When the three buildings were taken over by the Otago Polytechnic in 1963, the Marlow and [Art School] buildings became the foundation of the Department of Hospitality and Services. Later the department extended into the Patrick building where it established a training restaurant named for KETC’s most famous student, Joseph Mellor. The restaurant became a popular public eatery. The buildings were vacated by the Polytechnic in mid-2009.

The Dunedin School of Arts was founded in 1870 when the services of David Con Hutton were secured by the Otago Education Board. In 1921 the Art School was officially incorporated as a department of KETC. For ten years the Art Department moved around various areas of the main building. In 1937 the purpose-built Art School was opened on the corner of Tennyson Street and York Place.

The Art School building was partially funded by a substantial grant from the Government. As the Project was in the hands of the Public Works Department, the plans were designed by the Government Architect, John Mair (1876-1959). The Board’s architects of choice, Mandeno and Fraser, were apparently retained only to organise the site and design the retaining walls necessary for the erection of the School.

From 1923 to 1941 Mair was responsible for most of the government buildings erected in New Zealand, many of them involving significant departures from tradition and precedent in both style and construction methods. During his tenure, modernist architectural precepts displaced the revivalist styles favoured for public buildings in the past. Construction methods also began to utilise concrete and structural steel instead of brick and timber.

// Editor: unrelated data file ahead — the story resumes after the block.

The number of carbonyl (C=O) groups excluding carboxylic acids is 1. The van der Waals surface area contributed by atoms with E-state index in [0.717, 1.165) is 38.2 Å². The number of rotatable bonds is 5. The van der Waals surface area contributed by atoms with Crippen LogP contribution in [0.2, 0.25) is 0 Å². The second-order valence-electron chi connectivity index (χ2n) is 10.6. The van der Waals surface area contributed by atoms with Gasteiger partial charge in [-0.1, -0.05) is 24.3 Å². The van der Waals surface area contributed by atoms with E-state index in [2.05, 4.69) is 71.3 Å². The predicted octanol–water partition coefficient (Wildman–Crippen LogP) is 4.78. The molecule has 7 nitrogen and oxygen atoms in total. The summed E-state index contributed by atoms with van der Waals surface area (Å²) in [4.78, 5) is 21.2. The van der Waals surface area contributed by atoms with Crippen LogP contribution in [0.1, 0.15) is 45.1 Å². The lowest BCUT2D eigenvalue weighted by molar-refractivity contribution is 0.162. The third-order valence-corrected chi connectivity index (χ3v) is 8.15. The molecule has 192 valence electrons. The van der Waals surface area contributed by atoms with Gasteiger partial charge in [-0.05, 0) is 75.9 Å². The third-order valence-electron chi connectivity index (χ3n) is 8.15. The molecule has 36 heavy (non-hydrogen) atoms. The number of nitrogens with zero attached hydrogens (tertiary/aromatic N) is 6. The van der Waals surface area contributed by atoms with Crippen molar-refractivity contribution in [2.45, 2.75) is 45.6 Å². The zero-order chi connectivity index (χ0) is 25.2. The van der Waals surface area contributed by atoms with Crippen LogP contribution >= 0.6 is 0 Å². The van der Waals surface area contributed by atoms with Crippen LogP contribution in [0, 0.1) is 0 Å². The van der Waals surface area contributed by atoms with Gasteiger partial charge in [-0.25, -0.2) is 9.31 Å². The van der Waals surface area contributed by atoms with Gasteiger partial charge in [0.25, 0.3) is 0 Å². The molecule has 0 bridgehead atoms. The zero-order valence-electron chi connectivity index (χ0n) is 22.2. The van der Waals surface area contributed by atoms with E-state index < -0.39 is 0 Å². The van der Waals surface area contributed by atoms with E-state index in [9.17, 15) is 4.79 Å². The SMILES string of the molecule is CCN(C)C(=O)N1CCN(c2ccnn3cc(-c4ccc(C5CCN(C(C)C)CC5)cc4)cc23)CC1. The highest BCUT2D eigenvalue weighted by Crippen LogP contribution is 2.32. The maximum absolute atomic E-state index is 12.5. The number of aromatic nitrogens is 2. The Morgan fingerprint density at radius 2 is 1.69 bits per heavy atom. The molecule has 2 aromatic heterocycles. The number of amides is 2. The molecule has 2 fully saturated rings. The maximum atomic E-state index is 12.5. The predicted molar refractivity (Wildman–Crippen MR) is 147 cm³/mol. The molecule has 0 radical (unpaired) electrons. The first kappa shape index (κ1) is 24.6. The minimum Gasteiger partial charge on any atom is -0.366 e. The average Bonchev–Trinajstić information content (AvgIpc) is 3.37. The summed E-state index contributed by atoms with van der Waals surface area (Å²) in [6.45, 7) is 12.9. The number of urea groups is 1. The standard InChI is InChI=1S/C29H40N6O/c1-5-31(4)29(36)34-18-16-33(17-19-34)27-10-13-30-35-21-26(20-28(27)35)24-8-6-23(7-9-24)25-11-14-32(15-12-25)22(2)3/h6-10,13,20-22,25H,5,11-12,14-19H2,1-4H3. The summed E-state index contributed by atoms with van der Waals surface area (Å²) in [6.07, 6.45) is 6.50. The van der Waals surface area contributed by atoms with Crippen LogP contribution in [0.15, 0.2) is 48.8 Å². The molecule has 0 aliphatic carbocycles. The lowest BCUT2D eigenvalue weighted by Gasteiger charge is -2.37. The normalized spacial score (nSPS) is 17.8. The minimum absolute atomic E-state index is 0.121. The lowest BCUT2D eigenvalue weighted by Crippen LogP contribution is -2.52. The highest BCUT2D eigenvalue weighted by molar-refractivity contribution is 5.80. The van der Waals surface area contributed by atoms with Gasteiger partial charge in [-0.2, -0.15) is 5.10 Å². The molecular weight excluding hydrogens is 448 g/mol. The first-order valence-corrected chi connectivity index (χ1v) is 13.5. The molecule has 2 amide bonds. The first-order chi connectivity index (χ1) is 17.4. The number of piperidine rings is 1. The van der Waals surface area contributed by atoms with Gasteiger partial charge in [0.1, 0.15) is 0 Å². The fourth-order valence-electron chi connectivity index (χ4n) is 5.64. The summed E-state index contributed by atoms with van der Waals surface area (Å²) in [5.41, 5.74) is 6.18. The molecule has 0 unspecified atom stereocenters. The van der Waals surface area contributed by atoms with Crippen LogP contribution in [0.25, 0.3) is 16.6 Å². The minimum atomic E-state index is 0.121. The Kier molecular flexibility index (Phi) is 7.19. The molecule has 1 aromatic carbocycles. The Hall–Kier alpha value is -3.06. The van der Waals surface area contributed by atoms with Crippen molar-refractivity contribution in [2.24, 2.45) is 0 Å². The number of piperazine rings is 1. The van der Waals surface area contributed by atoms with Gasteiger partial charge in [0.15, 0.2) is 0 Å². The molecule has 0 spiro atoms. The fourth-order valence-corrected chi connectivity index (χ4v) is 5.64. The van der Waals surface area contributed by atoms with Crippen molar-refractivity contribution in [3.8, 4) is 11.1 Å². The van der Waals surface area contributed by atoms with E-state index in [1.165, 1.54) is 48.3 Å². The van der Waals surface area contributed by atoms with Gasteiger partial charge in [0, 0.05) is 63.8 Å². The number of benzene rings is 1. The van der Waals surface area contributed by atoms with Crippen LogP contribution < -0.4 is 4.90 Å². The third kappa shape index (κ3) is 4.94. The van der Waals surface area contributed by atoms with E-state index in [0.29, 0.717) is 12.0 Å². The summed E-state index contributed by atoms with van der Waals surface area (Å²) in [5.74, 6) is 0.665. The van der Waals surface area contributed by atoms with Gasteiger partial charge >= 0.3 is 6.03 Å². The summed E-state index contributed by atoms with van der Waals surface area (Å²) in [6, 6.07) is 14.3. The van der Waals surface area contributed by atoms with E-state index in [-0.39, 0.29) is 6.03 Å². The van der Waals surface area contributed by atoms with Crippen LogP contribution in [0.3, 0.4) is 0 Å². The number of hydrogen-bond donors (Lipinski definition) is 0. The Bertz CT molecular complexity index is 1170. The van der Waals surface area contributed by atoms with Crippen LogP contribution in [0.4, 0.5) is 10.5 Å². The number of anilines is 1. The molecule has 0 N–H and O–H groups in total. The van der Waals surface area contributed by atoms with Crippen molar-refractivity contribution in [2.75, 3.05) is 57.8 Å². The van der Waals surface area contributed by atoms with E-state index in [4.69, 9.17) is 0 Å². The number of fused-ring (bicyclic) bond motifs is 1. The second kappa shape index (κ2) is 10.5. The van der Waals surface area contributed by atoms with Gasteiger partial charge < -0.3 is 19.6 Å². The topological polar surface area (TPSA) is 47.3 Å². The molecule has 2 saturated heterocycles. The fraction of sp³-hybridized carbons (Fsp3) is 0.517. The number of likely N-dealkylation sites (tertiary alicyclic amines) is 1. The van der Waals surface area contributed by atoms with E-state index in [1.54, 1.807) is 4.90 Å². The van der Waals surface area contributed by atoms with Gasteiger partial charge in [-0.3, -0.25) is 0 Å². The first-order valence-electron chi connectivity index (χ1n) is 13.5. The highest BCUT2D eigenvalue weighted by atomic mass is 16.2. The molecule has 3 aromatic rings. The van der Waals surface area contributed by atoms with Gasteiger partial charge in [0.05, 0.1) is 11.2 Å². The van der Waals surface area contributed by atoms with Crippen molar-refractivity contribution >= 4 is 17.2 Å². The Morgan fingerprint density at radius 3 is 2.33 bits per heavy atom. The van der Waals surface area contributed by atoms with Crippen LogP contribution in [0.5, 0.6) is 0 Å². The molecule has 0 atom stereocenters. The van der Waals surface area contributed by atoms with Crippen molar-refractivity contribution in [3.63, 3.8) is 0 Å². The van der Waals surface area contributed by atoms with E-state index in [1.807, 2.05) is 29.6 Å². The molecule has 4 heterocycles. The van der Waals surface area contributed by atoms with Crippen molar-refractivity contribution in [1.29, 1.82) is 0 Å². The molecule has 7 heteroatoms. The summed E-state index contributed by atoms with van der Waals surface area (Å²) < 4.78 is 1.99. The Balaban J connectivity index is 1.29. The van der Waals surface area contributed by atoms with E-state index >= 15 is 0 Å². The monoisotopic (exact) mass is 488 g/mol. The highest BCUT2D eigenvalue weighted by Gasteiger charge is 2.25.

These construction methods were in evidence in the plans for the Art School. The Board, however, was in favour of brick in keeping with the original portion of KETC. In response, Mair convinced the Principal of the justification for a building framed in wood with well-concreted foundations, steeltex and plaster walls with a tiled roof.

Sketch plans were ready by August 1935. The design was of an impressive entrance and two-story building on the corner of Tennyson Street and York Place, and a one story wing running down York Place. Tenders for the Art School were called for in May 1936. The successful contractor was D.A. O’Connell & Co. The Head of the School, Tovey, was responsible for internal fittings.

The School included nine classrooms, mostly with dimensions of c. 30 x 26”, and several offices. The interiors were lined with tentest wallboard. The entrance was impressive and lined in black tiles. One of the classrooms remains largely unaltered.


Details you’ll never see again…

The Marlow Building, opened in 1948 as the new domestic wing, was similarly designed by Mair. The building is being demolished this week, apart from the archway section to Tennyson St. Someone should be fired.


The JM Patrick Building was designed by Mandeno and Fraser, as were the earlier portions of KETC, and opened in 1960. Gone this week, too. It had nice pipes (later additions).

Images ©2010 Elizabeth Kerr

Posted by Elizabeth Kerr


Filed under Architecture, Construction, Economics, Heritage, Inspiration, Politics, Project management, Site, Urban design